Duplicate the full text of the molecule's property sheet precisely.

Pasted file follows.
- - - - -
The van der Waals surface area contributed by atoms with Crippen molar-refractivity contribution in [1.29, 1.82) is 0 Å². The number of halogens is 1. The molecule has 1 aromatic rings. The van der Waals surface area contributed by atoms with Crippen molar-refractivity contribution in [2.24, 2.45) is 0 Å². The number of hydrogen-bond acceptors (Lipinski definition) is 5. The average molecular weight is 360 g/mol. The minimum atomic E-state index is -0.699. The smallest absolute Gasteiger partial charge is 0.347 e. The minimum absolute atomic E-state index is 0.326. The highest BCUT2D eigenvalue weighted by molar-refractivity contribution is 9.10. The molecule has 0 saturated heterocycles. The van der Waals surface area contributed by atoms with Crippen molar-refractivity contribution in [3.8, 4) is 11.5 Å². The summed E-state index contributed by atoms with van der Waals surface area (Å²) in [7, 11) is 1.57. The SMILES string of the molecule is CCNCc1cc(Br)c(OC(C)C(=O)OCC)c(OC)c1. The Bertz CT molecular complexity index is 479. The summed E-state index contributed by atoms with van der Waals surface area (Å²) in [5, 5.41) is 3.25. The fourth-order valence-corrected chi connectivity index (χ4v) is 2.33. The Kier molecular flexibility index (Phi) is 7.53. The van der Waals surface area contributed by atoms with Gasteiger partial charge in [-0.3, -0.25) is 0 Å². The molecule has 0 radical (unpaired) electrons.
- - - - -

The van der Waals surface area contributed by atoms with Crippen molar-refractivity contribution in [1.29, 1.82) is 0 Å². The number of halogens is 1. The molecule has 1 aromatic rings. The van der Waals surface area contributed by atoms with Crippen molar-refractivity contribution in [2.24, 2.45) is 0 Å². The number of hydrogen-bond acceptors (Lipinski definition) is 5. The average molecular weight is 360 g/mol. The minimum atomic E-state index is -0.699. The smallest absolute Gasteiger partial charge is 0.347 e. The minimum absolute atomic E-state index is 0.326. The highest BCUT2D eigenvalue weighted by molar-refractivity contribution is 9.10. The molecule has 0 saturated heterocycles. The van der Waals surface area contributed by atoms with Crippen molar-refractivity contribution in [3.8, 4) is 11.5 Å². The summed E-state index contributed by atoms with van der Waals surface area (Å²) in [7, 11) is 1.57. The SMILES string of the molecule is CCNCc1cc(Br)c(OC(C)C(=O)OCC)c(OC)c1. The Bertz CT molecular complexity index is 479. The summed E-state index contributed by atoms with van der Waals surface area (Å²) in [5, 5.41) is 3.25. The fourth-order valence-corrected chi connectivity index (χ4v) is 2.33. The Kier molecular flexibility index (Phi) is 7.53. The van der Waals surface area contributed by atoms with Gasteiger partial charge in [-0.3, -0.25) is 0 Å². The molecule has 0 radical (unpaired) electrons.